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From Ross Gardler <rgard...@apache.org>
Subject Re: [RT] "Last known working snapshot" of Forrest head
Date Tue, 03 Jan 2006 11:47:21 GMT
David Crossley wrote:
> This gets us back to the "always releaseable trunk" concept.
> See the "Project participation and hackability" threads
> (plural because it got broken)
> http://forrest.apache.org/guidelines.html#develop

Yes.

> More below ...
> 
> Ross Gardler wrote:
> 

...

>>What do people think about providing a "last known working snapshot" of 
>>our 0.7 branch and of trunk. Users wanting to use a "not quite cutting 
>>edge" version of Forrest could use these snapshots.
> 
> 
> If we did the "always releaseable trunk" then we would
> not need to have the snapshots for the branch. In fact
> we would not even need a "release branch". A "release"
> is just a special snapshot.

Yes. But mistakes do happen, always releasable trunk is an aim, whereas 
an always usable snapshot is a requirement.

>>They would not go through the usual release process, perhaps have only a 
>>"./build.sh test". There would be big warnings on the download page to 
>>the effect of "Whilst we endeavour to ensure these snapshots will run, 
>>users should be aware that they have not gone our usual Quality Control 
>>checks for a release. Use at your own risk."
>>
>>The snapshots would be stored in SVN so that external projects could use 
>>"svn:external" to include Forrest in their SVN downloads so that users 
>>need not install a separate project in order to build local docs.
> 
> 
> Not sure about the idea of storing snapshots in SVN.
> Sounds good because easy to roll back and your externals
> idea. Looking for cons, but cannot see any yet.

The con is that we have multiple versions of Forrest in SVN, each quite 
large. Therefore we are using up storage. I suspect some people would 
frown upon such activity.

> Only the official releases go to the mirrors, i.e.
> the /dist/ directory of www.apache.org

Not a problem. The only people using the snapshots would be those 
wanting to work with an almost cutting edge version, I doubt there will 
be too many, and it won't be the link coming from the downloads page, it 
will be from a deeper page, like the development process page.

> http://svn.apache.org/dist/ seems to be where most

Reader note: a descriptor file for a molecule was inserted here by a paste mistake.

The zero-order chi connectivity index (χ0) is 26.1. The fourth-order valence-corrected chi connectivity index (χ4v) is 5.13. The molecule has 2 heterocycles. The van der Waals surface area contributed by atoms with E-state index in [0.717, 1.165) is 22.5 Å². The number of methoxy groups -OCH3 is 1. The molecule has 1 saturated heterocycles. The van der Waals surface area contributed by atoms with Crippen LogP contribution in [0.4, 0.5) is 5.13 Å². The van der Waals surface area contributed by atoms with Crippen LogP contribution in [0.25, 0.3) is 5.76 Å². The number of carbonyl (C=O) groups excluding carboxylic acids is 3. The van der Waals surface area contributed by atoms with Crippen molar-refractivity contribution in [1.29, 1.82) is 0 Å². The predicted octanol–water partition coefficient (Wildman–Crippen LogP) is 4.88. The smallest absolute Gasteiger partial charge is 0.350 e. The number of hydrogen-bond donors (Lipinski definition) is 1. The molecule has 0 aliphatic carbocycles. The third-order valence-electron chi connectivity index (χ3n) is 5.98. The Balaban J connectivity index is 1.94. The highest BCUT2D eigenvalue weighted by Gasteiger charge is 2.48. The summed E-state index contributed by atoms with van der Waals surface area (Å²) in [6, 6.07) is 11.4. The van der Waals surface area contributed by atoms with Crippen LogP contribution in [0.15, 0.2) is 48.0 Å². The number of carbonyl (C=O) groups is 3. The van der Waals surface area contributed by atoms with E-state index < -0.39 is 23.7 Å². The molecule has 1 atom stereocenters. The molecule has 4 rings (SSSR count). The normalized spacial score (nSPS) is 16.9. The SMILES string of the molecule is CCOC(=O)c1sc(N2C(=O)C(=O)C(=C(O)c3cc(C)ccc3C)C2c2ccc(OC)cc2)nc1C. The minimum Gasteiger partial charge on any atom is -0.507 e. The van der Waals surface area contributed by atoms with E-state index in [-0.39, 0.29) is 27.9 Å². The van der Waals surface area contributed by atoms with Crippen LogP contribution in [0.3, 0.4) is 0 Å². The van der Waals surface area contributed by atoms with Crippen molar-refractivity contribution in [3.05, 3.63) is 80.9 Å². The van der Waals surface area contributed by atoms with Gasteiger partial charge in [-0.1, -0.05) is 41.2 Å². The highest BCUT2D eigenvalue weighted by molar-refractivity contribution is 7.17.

> projects make milestones and such available. We should
> investigate what the other projects do.

Good idea.

> http://svn.apache.org/snapshots/forrest/ is for the
> 6-hourly automated snapshots.

I'd propose dropping those snapshots in favour of the always usable 
ones. People wanting to be this close to the cutting edge should be on 
it and therefore using SVN head.

Furthermore, these are the whole development tree, rather than a built 
and ready to use binary. They are larger and require manual building (I 
know it is a single command, but people are complaining about that!)

>>If we have a mjor problem reported by a user, simply roll back the 
>>snapshot release to a previous version.
> 
> 
> We need to track the metadata. Would the svn log suffice?
> I wonder if "svn tags" are useful in this situation.

In conjunction with Jira where bug reports should be filed anyway. The 
worst workflow would be:

- user reports bug (via mail list)
- dev puts it in jira (complete with note that it affects thable snapshot)
- dev calls vote to roll back the stable snapshot
- community votes on a snapshot release
- svn is rolled back with reference to the bug in commit log so it gets 
logged against the issue automatically

The fixing of the bug is just a normal part of our development process, 
once it is closed we can vote on doing another release.

The best workflow would be:

- user reports bug via jira and attaches patch
- dev applies patch as normal
- community votes on a snapshot release
- new snapshot is created

Is there any other meta-data we need?

>>Any committer could create a snapshot at any time with a simple majority 
>>vote. However, they would only be encouraged when there is a significant 
>>bug fix or new feature.
>>
>>I think that this would also make the testing of releases more through 
>>since some people will have been using the release build for a while 
>>without having to actively particpiate in the test process.
> 
> 
> That would be a huge benefit.

Yes, coupled with select sites running on our forrest zone as continuous 
integration tests we should find ourselves becoming quite stable (of 
course we already are, but having a page saying test site XYZ is passing 
seems to be the only way to make people recognise it).

Ross

Ross

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